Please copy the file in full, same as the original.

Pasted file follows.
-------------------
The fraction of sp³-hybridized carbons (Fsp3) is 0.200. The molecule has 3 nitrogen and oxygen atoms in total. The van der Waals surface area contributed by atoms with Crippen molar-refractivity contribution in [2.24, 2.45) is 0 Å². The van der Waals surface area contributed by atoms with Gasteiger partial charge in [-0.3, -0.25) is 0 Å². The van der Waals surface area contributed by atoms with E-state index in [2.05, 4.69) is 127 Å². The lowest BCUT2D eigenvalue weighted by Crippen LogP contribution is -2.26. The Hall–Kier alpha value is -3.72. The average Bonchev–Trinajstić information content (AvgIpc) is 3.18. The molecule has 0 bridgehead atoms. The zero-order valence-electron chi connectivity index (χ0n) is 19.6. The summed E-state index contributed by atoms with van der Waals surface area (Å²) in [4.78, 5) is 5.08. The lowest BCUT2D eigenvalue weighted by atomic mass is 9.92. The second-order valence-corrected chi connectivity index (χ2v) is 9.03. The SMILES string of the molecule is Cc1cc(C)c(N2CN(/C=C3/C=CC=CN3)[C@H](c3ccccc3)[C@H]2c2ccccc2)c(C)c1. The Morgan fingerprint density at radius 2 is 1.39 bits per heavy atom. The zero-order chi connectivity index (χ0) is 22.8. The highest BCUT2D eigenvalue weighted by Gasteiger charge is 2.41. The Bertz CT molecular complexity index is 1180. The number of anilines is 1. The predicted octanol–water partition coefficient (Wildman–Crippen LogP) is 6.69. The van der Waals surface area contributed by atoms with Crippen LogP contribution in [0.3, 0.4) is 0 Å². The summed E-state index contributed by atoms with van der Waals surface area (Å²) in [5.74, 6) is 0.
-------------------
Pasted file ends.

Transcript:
The fraction of sp³-hybridized carbons (Fsp3) is 0.200. The molecule has 3 nitrogen and oxygen atoms in total. The van der Waals surface area contributed by atoms with Crippen molar-refractivity contribution in [2.24, 2.45) is 0 Å². The van der Waals surface area contributed by atoms with Gasteiger partial charge in [-0.3, -0.25) is 0 Å². The van der Waals surface area contributed by atoms with E-state index in [2.05, 4.69) is 127 Å². The lowest BCUT2D eigenvalue weighted by Crippen LogP contribution is -2.26. The Hall–Kier alpha value is -3.72. The average Bonchev–Trinajstić information content (AvgIpc) is 3.18. The molecule has 0 bridgehead atoms. The zero-order valence-electron chi connectivity index (χ0n) is 19.6. The summed E-state index contributed by atoms with van der Waals surface area (Å²) in [4.78, 5) is 5.08. The lowest BCUT2D eigenvalue weighted by atomic mass is 9.92. The second-order valence-corrected chi connectivity index (χ2v) is 9.03. The SMILES string of the molecule is Cc1cc(C)c(N2CN(/C=C3/C=CC=CN3)[C@H](c3ccccc3)[C@H]2c2ccccc2)c(C)c1. The Morgan fingerprint density at radius 2 is 1.39 bits per heavy atom. The zero-order chi connectivity index (χ0) is 22.8. The highest BCUT2D eigenvalue weighted by Gasteiger charge is 2.41. The Bertz CT molecular complexity index is 1180. The number of anilines is 1. The predicted octanol–water partition coefficient (Wildman–Crippen LogP) is 6.69. The van der Waals surface area contributed by atoms with Crippen LogP contribution in [0.3, 0.4) is 0 Å². The summed E-state index contributed by atoms with van der Waals surface area (Å²) in [5.74, 6) is 0.